Fibre-Optic Land-Lines

Discussion in 'The Village Square' started by Doghouse Riley, Mar 31, 2023.

  1. Doghouse Riley

    Doghouse Riley Young Pine

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    We've been with Virgin Media since they took over NTL World.
    We've a land-Line socket in the hall, which we don't use, (which was installed by Cable & Wireless before they were taken over by NTL) to which, sockets in the lounge and my office upstairs are connected.
    The one upstairs is rarely used, but essential, If I'm out and the phone rings and my wife is upstairs, there's no way she could get downstairs to answer the one in the lounge before the caller thought we were out and rang off.
    The one in the lounge is near my wife's chair, it's a wireless phone which lives in its charger on the sideboard next to her chair.

    On 13 April, we're going fibre-optic. We've received an adapter into which we're supposed to plug the phone and the adapter into the Hub behind the TV in the far corner of the lounge.
    She only needs to put the phone in the charger at the end of the day. So the charger can sit on the TV stand and she can keep the phone next to her on the sideboard.

    "Simples"

    Not really, as then the phone upstairs won't work, nor any others we might have had in other rooms.

    I managed to get through to Virgin yesterday.

    Continually pressing the "hash key" and ignoring all the automated, "press, 1,2,3,4, we'll send an app to your mobile. etc.", can get you "a real person" sometimes and fortunately yesterday, it wasn't, "that nicely spoken but unintelligible lady in India who works from home and has a dog that barks." The guy I spoke too had no idea of how to resolve the problem, but said, "he knew a man who does."

    He'd arrange for someone to come out and sort it out. He'd phone me back with a date, but so far he can't have found one, as he hasn't phoned.

    As I see it, we'll need a long extension cable, plugged into the adapter and then the hub. The cable will then have to be run around two walls between the edge of the carpet and the skirting boards and then, with it and the cable from the phone plugged into a double adapter, plugged into the socket behind the sideboard. Then the phone upstairs "in theory" should work.
    But they can do that, I pay them enough each month.

    The "cost of this progress," is that where before, you might temporarily lose your, TV, internet, or phone connection, now if there's a problem with one, you'll lose all three at the same time.

    Apparently, all phone companies are going fibre-optic over the next two years.
     
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  2. Dirtmechanic

    Dirtmechanic Young Pine

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    Yes, change over has come. I still remember the smell of leaded gas.

    It took me a year to understand these new phones were not phones anymore but basically act like a cellphone. Once I found out there is an phone app for use on a cell phone I giggled and installed it because I started using them at work first and with 2 stores to cover it did help that I could be 2 places at once as far as anyone calling was concerned.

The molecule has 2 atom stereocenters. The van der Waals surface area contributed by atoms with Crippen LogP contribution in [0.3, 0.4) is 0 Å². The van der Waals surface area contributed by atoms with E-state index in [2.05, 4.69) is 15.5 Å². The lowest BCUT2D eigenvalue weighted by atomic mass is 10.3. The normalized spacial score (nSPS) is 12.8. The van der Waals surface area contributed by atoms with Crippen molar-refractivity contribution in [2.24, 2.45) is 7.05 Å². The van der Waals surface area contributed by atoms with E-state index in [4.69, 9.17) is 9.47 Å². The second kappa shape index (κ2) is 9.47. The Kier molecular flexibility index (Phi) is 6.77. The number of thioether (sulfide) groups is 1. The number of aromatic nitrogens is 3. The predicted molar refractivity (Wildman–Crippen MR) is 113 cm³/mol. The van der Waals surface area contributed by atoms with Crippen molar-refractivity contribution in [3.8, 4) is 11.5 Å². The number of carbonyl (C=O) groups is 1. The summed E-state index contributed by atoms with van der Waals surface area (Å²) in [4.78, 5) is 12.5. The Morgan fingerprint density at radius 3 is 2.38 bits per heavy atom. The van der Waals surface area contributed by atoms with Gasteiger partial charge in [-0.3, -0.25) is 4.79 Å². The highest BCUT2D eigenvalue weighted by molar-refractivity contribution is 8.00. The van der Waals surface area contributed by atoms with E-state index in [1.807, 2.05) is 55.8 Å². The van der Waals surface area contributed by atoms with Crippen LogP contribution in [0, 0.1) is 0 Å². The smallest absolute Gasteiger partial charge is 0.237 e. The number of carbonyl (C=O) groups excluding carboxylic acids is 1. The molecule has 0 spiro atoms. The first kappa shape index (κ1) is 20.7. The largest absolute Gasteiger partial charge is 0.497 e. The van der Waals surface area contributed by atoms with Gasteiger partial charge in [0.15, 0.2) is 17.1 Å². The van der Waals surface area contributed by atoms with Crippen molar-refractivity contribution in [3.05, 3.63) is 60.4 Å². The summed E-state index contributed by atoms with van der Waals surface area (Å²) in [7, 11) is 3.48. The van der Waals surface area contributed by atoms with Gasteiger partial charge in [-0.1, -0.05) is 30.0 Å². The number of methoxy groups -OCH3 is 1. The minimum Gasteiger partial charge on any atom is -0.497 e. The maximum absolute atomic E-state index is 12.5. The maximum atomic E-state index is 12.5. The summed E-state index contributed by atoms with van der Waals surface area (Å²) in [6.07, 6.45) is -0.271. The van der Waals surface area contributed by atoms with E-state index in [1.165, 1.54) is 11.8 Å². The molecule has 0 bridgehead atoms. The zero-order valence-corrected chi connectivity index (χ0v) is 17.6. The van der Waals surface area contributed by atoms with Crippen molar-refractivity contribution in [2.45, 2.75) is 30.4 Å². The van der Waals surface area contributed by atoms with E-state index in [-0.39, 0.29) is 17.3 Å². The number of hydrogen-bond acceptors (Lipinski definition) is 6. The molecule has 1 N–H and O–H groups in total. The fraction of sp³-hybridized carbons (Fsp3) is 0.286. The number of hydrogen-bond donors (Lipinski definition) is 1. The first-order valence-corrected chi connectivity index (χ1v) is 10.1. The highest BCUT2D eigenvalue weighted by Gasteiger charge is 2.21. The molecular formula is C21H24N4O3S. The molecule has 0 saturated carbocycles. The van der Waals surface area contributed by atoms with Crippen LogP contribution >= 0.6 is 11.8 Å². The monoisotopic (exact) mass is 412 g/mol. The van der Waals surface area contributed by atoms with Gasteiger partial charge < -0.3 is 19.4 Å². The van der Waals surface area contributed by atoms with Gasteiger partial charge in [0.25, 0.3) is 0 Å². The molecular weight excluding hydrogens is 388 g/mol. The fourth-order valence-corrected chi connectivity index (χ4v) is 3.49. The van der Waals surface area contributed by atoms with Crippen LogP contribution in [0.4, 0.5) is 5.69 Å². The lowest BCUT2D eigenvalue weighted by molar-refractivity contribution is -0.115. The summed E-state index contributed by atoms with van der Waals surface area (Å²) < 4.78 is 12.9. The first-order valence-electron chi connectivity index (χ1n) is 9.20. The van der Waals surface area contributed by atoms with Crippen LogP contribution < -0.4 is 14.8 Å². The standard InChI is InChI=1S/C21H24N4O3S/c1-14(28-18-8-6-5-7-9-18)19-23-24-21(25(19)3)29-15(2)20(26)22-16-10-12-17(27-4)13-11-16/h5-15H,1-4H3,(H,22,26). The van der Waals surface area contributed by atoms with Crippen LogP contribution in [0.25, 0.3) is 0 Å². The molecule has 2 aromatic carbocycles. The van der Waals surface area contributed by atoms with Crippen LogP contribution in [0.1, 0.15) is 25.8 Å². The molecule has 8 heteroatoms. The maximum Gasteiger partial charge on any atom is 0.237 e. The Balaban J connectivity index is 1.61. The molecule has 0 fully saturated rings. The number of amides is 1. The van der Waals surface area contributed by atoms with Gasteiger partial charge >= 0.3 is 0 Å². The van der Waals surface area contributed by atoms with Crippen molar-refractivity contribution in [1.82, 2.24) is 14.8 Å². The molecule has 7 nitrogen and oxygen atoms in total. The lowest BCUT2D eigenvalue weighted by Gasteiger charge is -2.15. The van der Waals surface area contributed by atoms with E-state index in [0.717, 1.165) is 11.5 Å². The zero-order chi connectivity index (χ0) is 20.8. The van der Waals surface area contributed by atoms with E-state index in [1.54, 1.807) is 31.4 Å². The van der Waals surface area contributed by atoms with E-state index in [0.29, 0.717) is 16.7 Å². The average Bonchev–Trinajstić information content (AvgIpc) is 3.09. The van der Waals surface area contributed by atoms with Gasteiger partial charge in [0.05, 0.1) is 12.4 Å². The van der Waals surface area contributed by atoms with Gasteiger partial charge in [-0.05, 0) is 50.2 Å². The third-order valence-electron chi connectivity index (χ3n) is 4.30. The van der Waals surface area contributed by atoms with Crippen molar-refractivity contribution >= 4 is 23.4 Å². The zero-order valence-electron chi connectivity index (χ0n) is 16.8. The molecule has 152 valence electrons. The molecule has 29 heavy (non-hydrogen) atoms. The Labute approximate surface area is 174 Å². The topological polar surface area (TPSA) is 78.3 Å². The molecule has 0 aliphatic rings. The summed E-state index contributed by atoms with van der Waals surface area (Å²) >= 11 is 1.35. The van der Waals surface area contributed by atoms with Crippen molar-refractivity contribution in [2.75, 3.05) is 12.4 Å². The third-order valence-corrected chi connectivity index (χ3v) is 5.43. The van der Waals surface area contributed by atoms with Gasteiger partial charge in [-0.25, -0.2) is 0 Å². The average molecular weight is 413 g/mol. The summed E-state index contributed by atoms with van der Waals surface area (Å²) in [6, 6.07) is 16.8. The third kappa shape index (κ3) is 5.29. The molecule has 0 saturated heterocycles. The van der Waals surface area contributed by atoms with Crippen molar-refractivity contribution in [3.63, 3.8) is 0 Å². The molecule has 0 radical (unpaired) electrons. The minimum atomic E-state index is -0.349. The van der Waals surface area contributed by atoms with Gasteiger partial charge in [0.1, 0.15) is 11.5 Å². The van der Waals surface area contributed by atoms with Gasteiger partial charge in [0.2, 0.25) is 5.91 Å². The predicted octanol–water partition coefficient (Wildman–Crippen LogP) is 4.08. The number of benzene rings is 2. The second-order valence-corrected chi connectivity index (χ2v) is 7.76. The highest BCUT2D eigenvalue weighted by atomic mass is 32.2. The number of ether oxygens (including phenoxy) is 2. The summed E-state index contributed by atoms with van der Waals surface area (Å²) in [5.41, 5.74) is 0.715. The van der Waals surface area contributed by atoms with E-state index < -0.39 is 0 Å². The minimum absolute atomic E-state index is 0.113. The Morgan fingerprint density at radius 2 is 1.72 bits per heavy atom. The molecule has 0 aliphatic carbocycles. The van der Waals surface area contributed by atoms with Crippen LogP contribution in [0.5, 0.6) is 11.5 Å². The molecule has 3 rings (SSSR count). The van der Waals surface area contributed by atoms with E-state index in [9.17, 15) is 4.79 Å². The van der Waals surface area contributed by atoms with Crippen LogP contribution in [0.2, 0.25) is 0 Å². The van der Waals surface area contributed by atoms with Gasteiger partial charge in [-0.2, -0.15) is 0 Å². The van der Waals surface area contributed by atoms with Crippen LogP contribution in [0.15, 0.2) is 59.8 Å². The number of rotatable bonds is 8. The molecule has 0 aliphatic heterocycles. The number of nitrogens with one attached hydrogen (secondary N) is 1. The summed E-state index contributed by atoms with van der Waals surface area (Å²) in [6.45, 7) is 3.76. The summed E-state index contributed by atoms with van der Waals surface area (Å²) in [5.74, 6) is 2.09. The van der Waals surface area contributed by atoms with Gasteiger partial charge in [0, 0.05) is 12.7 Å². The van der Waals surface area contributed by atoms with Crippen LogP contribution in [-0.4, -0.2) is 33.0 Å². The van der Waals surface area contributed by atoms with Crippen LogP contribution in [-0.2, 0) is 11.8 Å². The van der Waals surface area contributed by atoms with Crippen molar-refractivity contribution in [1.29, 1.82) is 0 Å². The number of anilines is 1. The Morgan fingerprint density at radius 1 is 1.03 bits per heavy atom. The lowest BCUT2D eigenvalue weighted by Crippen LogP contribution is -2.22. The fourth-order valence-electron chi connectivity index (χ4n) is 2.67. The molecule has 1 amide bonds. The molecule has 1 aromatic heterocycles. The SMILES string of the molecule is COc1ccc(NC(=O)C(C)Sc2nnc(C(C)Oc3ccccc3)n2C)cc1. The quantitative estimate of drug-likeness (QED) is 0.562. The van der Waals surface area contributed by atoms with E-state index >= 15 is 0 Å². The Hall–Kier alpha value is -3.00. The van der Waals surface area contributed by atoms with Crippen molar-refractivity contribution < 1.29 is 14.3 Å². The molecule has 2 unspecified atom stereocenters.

I wonder at the need for a cable, as we have a wireless "hub" that I call a "router" but Vonage calls a "base". The actual shop phones link to it but they have a computer style IP address so now I can have 1 phone number but as many separate calls as we have phones, and that includes employees with the app on their phones as well as the phones I bought for the desks. A strange arrangement for me since I grew up with the old party lines where occasionally I picked up my phone and heard my neighbors speaking to someone.

    I actually prefer to keep my landline numbers on my cell as it travels with me and I like the backup of being able to use my cell system if the local wires get broken in a storm. I have in fact run the house on a generator while also logging in the hub to my cell phone hotspot so that our internet based TV services and computers worked as well.

    I had to be patient with myself, but learning how to use the two system was important because we have used the Hotspot backup trick for credit card processing at work and phone services at the stores when service was faulty and it worked out well.

    It is not the simplest thing but once I had it in my mind that they were just cb radios that had to be registered together then I began to understand how the devices linked up a little more. Breaker-Breaker Good Buddy!

    I do see that I spend 500% more on phones and TV than I did back when TV channels occupied the airwaves where cellphones now operate. Is this what they mean by the price of progress?
     
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  3. Zigs

    Zigs Young Pine

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    We now have a VOIP :eek:

    It means that when the power is cut, the internet is gone and so is the phone. We're in a terrible place for cellphone/mobile signal so we'll try not to need an ambulance when the power goes :rolleyes:

    You mentioned CB radio Mr Mechanic, that might not be a bad idea in future, they usually run off 12 volt DC, which we have even when the main power is off, and unlike the internet, the government probably don't monitor it :whistling:
     
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  4. Dirtmechanic

    Dirtmechanic Young Pine

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    I was entertained to learn that the signal on the cable run is a separate power source and if I could just supply power to the various boxes inside my home then we had signal. I did have one occasion during a hurricane that 6 or so power poles were blown over or broken and the cable ran on them so that was that and we were truly mobile for a few days.
     
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